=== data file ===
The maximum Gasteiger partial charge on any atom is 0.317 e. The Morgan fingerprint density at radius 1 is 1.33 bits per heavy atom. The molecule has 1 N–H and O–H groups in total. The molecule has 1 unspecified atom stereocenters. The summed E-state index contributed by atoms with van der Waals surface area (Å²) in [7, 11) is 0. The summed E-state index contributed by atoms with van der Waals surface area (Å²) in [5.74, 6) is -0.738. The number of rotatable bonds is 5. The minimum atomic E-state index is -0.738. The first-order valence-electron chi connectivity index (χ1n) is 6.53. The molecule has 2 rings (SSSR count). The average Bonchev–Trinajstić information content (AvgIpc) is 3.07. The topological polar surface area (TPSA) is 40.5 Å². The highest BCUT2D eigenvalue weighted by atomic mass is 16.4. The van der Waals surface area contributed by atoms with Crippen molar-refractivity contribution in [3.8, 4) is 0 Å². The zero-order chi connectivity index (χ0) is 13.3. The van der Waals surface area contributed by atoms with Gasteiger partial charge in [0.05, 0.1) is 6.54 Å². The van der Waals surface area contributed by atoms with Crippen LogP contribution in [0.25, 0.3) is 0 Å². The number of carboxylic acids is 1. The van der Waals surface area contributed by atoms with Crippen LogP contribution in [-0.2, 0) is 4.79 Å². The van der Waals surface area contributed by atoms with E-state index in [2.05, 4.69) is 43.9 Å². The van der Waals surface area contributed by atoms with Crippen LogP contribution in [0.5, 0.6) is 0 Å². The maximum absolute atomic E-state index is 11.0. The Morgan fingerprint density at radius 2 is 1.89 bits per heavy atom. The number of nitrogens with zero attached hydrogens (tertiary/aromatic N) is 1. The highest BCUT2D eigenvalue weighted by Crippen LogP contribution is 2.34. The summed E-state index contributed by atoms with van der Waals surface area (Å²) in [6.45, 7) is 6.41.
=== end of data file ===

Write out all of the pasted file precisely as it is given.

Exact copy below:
The maximum Gasteiger partial charge on any atom is 0.317 e. The Morgan fingerprint density at radius 1 is 1.33 bits per heavy atom. The molecule has 1 N–H and O–H groups in total. The molecule has 1 unspecified atom stereocenters. The summed E-state index contributed by atoms with van der Waals surface area (Å²) in [7, 11) is 0. The summed E-state index contributed by atoms with van der Waals surface area (Å²) in [5.74, 6) is -0.738. The number of rotatable bonds is 5. The minimum atomic E-state index is -0.738. The first-order valence-electron chi connectivity index (χ1n) is 6.53. The molecule has 2 rings (SSSR count). The average Bonchev–Trinajstić information content (AvgIpc) is 3.07. The topological polar surface area (TPSA) is 40.5 Å². The highest BCUT2D eigenvalue weighted by atomic mass is 16.4. The van der Waals surface area contributed by atoms with Crippen molar-refractivity contribution in [3.8, 4) is 0 Å². The zero-order chi connectivity index (χ0) is 13.3. The van der Waals surface area contributed by atoms with Gasteiger partial charge in [0.05, 0.1) is 6.54 Å². The van der Waals surface area contributed by atoms with Crippen LogP contribution in [0.25, 0.3) is 0 Å². The number of carboxylic acids is 1. The van der Waals surface area contributed by atoms with Crippen LogP contribution in [-0.2, 0) is 4.79 Å². The van der Waals surface area contributed by atoms with E-state index in [2.05, 4.69) is 43.9 Å². The van der Waals surface area contributed by atoms with Crippen LogP contribution in [0.5, 0.6) is 0 Å². The maximum absolute atomic E-state index is 11.0. The Morgan fingerprint density at radius 2 is 1.89 bits per heavy atom. The number of nitrogens with zero attached hydrogens (tertiary/aromatic N) is 1. The highest BCUT2D eigenvalue weighted by Crippen LogP contribution is 2.34. The summed E-state index contributed by atoms with van der Waals surface area (Å²) in [6.45, 7) is 6.41.